With approximately 65 puzzles in the game, The Black Dahlia requires a great deal of patience and insight. Also, if you do run out and try to find this game, remember my earlier warning that this game is almost unanimously considered the hardest in its genre ever made. Remember 3 years ago when people where whining about Ninja Gaiden‘s difficulty level? TBD makes NG look like a video game geared for the Arthur or Teletubbies crowd.
Many of these puzzles are going to require a lot of trial by error and offer no help whatsoever. Some of the puzzles are pretty smart too. You’ll encounter a safe here or there, and I suggest listening veeeeeery carefully for the tumblers to click. In truth, I’ve seen even the most hardcore addict to this genre swear long and hard at the puzzles in The Black Dahlia. This game really does separate the masters of the genre from the poseurs. But fear not, if you’re really that interested in playing the game, each puzzle has a bypass code that if entered will allow the game to progress naturally as if you have solved the puzzle. I thought this was an excellent idea as it allows the people playing the game for the Interactive Movie aspects to still enjoy the game without feeling marginally retarded. It also allows the serious gamer to walk away from TBD with a real feeling of accomplishment. If you can beat this game without using a walkthrough or any of the bypass codes, you my friend, are a gaming legend.
I should warn you as well that if you’re going to try and track down this game, you’re in for a wee shock regarding sticker price. Even used, TBD commands a $30 cost. Yes people, USED. Trying to find this thing new is up there with an English Shining Force 3 mint and sealed: it’s possible, but pretty bloody hard. Take-Two has effectively classified this game as Abandonware. If you can find a place to download it, I suggest doing it. If you’re a subtitle buff, try and get the European edition, as the North American version lacks them.
Eight years after its release, The Black Dahlia remains one of the most original, innovative, and difficult games ever released. The game contains a gripping story, some excellent acting, brain teasers galore and some gore effects that remind us all why cinematic footage is better than graphical depictions of disembowelments most of the time. Although TBD is arguably one of the hardest and most expensive games on the list, please don’t let that deter you from seeking it out. When you do finally come across it, play the hell out of it and watch yourself get sucked into the best historical fiction game released up until the Koudelka/Shadow Hearts quartet.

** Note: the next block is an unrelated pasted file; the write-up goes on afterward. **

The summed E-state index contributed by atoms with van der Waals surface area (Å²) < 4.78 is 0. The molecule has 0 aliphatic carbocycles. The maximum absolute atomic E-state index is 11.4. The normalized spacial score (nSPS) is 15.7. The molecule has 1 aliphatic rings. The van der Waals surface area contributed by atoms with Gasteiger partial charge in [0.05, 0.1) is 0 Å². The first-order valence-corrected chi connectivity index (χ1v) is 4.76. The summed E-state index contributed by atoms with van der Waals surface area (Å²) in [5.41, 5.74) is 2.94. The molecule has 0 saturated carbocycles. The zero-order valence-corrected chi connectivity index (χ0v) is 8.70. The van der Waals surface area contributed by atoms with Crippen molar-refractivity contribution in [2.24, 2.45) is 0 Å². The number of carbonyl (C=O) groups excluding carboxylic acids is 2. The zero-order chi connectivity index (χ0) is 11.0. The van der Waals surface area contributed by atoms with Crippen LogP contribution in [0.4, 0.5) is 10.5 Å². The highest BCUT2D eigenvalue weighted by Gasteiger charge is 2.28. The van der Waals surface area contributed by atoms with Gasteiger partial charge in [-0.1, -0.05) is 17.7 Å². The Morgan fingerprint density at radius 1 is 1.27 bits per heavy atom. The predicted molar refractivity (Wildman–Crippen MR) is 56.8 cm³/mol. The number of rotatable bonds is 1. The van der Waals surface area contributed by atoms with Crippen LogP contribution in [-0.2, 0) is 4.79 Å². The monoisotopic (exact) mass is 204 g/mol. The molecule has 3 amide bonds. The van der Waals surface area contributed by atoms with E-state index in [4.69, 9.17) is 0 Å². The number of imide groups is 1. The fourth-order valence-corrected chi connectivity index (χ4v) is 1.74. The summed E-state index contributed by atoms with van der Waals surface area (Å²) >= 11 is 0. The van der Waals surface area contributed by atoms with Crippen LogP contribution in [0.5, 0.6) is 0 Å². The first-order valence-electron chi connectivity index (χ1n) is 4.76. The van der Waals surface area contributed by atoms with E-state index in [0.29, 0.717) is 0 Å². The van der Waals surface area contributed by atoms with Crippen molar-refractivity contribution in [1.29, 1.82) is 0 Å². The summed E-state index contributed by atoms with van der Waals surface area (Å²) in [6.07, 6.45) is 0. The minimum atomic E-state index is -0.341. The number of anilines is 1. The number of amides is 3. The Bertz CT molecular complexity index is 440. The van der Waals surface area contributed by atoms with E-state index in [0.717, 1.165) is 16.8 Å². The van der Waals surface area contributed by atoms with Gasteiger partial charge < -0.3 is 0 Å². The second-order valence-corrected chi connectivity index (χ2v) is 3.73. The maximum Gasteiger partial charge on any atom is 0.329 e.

Publisher: The Adventure Company (North America), Ubi Soft (Europe)
Developer: Lexis Numerique
Systems Released On: PC, MAC
Release Date: 10/17/2003 (Europe), 6/25/2004 (North America
I reviewed this game back early July of 2004. I was so ecstatic that this game was hitting stateside as I ended up moving back from Europe just a few months before it was released there. It was my PC game of 2004, still remains one of the most intense and all encompassing games ever made.
Here is the game in a nutshell. Two people, a journalist named Jack Lorski and a woman named Karen Gijman have gone missing for many months. Recently Jack’s employer, the SLK Network has received a CD-Rom from an enigmatic being known only as “The Phoenix”. The problem is the CD rom is not a cut and dry, “Here’s where Frick and Frack are at.” Instead the CD-Rom consists of layers on top of layers of strange and macabre games that must be solved in order to receive a hint in regards to Jack and Karen’s whereabouts.
And this is where you come in. You are in fact, yourself. You have agreed to try and help SLK solve the puzzles and find where Karen and Jack are…if they are still amongst the living that is.
In its’ purest form, MISSING brings back a style of gaming rarely scene any more. In the same vein as things like Maniac Mansion, Shadowgate and Lunacy, this game with tax your logic and deductive skills far more than any game you have played in the last few years. Consider MISSING the video gamer’s chess.
You have so many questions to answer besides finding out where Jack and Karen are. Who is the Phoenix? Why is he doing this? Is he a serial killer? A psychopath? Or something else? And what is so special about this Super 8 film the game revolves around? What makes this tape so valuable people have died because of it?
The plot is gripping, the FMV documentary style footage is incredible and keeps you motivated to solve bizarre puzzle after bizarre puzzle. The actors are very believable in their roles and you can’t help but feel the line between reality and fantasy blur a little when playing this game. The interaction you have with other “Players” add so much depth to the game. All my fears about this being Majestic 2.0 were wiped away because MISSING does everything right in terms of story telling.
If you are looking for a game whose story will make you think as well as entertain you, there’s not too many games around that will do that job better than MISSING. It’s a beautiful blend of the Esoteric with deductive (and inductive) reasoning, and a lot of style. You don’t play MISSING, you experience it. And it’s a shame most games don’t give you that opportunity anymore.